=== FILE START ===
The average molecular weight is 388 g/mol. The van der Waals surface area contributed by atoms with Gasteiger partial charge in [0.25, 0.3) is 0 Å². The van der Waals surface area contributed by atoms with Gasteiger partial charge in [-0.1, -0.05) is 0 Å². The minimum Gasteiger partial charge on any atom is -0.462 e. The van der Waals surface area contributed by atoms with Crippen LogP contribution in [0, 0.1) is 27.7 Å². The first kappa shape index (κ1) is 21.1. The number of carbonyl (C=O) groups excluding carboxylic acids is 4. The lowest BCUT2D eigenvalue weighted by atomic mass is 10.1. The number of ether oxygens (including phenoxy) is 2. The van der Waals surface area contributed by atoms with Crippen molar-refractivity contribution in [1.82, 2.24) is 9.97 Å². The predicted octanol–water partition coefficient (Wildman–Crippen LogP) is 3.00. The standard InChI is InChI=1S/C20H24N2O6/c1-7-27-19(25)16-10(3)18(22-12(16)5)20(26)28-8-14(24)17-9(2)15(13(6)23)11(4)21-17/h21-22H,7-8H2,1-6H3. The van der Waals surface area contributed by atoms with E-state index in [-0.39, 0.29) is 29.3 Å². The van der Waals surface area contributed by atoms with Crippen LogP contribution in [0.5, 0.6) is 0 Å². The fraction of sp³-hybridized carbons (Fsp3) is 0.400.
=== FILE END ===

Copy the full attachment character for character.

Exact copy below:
The average molecular weight is 388 g/mol. The van der Waals surface area contributed by atoms with Gasteiger partial charge in [0.25, 0.3) is 0 Å². The van der Waals surface area contributed by atoms with Gasteiger partial charge in [-0.1, -0.05) is 0 Å². The minimum Gasteiger partial charge on any atom is -0.462 e. The van der Waals surface area contributed by atoms with Crippen LogP contribution in [0, 0.1) is 27.7 Å². The first kappa shape index (κ1) is 21.1. The number of carbonyl (C=O) groups excluding carboxylic acids is 4. The lowest BCUT2D eigenvalue weighted by atomic mass is 10.1. The number of ether oxygens (including phenoxy) is 2. The van der Waals surface area contributed by atoms with Crippen molar-refractivity contribution in [1.82, 2.24) is 9.97 Å². The predicted octanol–water partition coefficient (Wildman–Crippen LogP) is 3.00. The standard InChI is InChI=1S/C20H24N2O6/c1-7-27-19(25)16-10(3)18(22-12(16)5)20(26)28-8-14(24)17-9(2)15(13(6)23)11(4)21-17/h21-22H,7-8H2,1-6H3. The van der Waals surface area contributed by atoms with E-state index in [-0.39, 0.29) is 29.3 Å². The van der Waals surface area contributed by atoms with Crippen LogP contribution in [0.5, 0.6) is 0 Å². The fraction of sp³-hybridized carbons (Fsp3) is 0.400.